Blind trusts have traditionally been set up to allow ministers to put their financial interests at arm’s length. Trustees are appointed to manage the trust and ministers are not supposed to have any role in deciding whether and when investments are bought and sold.

However, the arrangements have been criticised in the past. Tony Blair set up a blind trust after becoming Prime Minister. However, it later emerged that Mr Blair’s wife, Cherie, had directed the trustees to use the trust to buy two flats in Bristol.

Lord Sainsbury, the former science minister, also set up a trust to hold his multi-billion pound stake in Sainsbury’s supermarkets. The shares were not sold while he was a minister.

Officials have conceded that ministers will be aware of the investments held in the trust and that such an arrangement may present a “conflict of interest”.

Last night, it emerged that Gordon Brown revised the ministerial code to remove specific guidance to ministers on blind trusts. The official code of conduct previously warned that ministers with trusts may have to step aside from decisions related to their financial affairs.

The previous code stated: “It should also be remembered that even with a trust the minister could be assumed to know the contents of the portfolio for at least a period after its creation, so the protection a trust offers against a conflict of interest is not complete…In some cases, it may not be possible to devise such a mechanism to avoid actual or perceived conflict of interest.”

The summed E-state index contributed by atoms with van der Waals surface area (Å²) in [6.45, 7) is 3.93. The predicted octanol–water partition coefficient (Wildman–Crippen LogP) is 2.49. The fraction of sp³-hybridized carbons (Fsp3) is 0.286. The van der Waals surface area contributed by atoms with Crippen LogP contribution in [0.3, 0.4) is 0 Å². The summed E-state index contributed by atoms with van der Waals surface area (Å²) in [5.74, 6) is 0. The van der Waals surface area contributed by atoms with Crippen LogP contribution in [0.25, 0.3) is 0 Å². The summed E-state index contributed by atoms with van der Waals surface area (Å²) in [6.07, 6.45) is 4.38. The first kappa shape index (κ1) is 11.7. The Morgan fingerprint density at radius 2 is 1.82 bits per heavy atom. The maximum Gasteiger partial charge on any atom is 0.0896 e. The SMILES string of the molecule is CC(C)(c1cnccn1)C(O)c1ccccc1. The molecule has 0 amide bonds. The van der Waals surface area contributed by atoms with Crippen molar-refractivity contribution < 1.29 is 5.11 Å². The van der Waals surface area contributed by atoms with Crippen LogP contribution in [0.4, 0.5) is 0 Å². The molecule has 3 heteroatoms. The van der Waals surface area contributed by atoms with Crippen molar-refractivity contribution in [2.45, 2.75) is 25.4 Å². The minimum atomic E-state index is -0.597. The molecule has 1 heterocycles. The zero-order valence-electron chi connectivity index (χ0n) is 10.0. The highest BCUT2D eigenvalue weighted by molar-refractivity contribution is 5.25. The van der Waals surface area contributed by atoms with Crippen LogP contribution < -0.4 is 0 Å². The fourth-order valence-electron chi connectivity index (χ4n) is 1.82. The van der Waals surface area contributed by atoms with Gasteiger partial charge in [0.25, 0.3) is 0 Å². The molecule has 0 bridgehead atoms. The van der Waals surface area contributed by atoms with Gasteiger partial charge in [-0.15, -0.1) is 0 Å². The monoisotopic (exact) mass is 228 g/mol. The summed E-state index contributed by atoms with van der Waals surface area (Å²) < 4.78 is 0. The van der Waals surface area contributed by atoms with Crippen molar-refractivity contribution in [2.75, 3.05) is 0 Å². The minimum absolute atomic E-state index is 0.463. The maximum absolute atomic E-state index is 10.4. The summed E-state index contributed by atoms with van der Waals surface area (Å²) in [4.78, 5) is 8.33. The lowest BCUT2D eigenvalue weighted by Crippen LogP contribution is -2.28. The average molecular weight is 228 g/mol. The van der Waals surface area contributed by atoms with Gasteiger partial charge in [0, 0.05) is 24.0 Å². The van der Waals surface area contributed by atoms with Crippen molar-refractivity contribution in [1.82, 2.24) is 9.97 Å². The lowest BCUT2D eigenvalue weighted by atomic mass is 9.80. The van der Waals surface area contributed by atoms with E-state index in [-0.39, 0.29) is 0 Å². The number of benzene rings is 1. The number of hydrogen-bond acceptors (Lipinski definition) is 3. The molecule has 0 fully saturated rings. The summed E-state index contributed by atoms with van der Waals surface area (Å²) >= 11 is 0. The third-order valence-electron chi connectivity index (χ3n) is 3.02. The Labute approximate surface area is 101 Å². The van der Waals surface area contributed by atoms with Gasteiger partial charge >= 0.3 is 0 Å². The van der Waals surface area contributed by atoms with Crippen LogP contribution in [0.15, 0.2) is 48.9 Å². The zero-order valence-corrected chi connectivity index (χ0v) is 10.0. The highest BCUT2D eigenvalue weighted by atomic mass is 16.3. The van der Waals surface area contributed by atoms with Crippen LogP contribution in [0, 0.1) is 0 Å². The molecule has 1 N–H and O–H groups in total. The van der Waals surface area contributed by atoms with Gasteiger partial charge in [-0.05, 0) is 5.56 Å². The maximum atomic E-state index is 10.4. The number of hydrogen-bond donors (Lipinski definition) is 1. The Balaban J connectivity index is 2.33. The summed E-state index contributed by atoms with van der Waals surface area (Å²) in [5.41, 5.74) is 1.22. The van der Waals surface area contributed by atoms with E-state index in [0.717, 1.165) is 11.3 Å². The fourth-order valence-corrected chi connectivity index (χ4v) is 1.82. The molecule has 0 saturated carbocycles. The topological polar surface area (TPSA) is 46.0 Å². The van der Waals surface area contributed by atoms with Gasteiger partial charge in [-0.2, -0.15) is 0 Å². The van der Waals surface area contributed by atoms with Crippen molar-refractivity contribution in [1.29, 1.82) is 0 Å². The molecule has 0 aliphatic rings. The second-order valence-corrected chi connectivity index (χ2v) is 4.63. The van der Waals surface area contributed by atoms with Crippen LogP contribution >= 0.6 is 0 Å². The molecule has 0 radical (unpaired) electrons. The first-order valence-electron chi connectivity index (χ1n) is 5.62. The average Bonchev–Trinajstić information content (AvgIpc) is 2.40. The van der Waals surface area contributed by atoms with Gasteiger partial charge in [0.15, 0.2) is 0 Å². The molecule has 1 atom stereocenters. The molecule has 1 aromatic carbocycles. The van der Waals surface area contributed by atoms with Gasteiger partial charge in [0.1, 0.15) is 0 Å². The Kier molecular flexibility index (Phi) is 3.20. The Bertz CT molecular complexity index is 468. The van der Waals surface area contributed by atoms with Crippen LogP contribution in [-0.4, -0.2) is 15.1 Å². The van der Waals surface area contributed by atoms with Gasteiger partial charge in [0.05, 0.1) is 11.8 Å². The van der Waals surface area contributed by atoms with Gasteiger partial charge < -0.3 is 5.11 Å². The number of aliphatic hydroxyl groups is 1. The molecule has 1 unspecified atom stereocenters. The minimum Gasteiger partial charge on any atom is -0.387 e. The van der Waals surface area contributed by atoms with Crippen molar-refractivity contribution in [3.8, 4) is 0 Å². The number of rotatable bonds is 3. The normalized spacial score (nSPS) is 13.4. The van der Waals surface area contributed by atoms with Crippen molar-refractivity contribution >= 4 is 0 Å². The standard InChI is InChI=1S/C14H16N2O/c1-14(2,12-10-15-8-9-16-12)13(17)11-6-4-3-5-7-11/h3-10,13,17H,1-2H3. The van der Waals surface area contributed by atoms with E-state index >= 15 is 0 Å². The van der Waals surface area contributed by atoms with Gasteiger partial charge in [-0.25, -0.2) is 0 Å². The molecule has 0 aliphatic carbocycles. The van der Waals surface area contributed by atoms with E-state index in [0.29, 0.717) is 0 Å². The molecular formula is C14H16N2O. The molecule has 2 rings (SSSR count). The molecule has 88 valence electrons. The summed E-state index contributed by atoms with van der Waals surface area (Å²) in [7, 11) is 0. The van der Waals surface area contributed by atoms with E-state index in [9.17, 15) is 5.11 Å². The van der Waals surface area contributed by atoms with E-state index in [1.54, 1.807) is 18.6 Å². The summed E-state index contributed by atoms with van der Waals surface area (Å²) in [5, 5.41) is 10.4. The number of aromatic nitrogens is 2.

All references to blind trusts have been removed from the revised code of conduct drawn up by Mr Brown after becoming Prime Minister.

Westminster insiders have expressed surprise that the Business Secretary, a career politician, is wealthy enough to justify establishing a trust.

Accountants believe that Lord Mandelson must have assets worth at least £500,000 and probably more than £1 million to make it worthwhile setting up a complicated trust. Annual fees must be paid to accountants and lawyers running the trusts.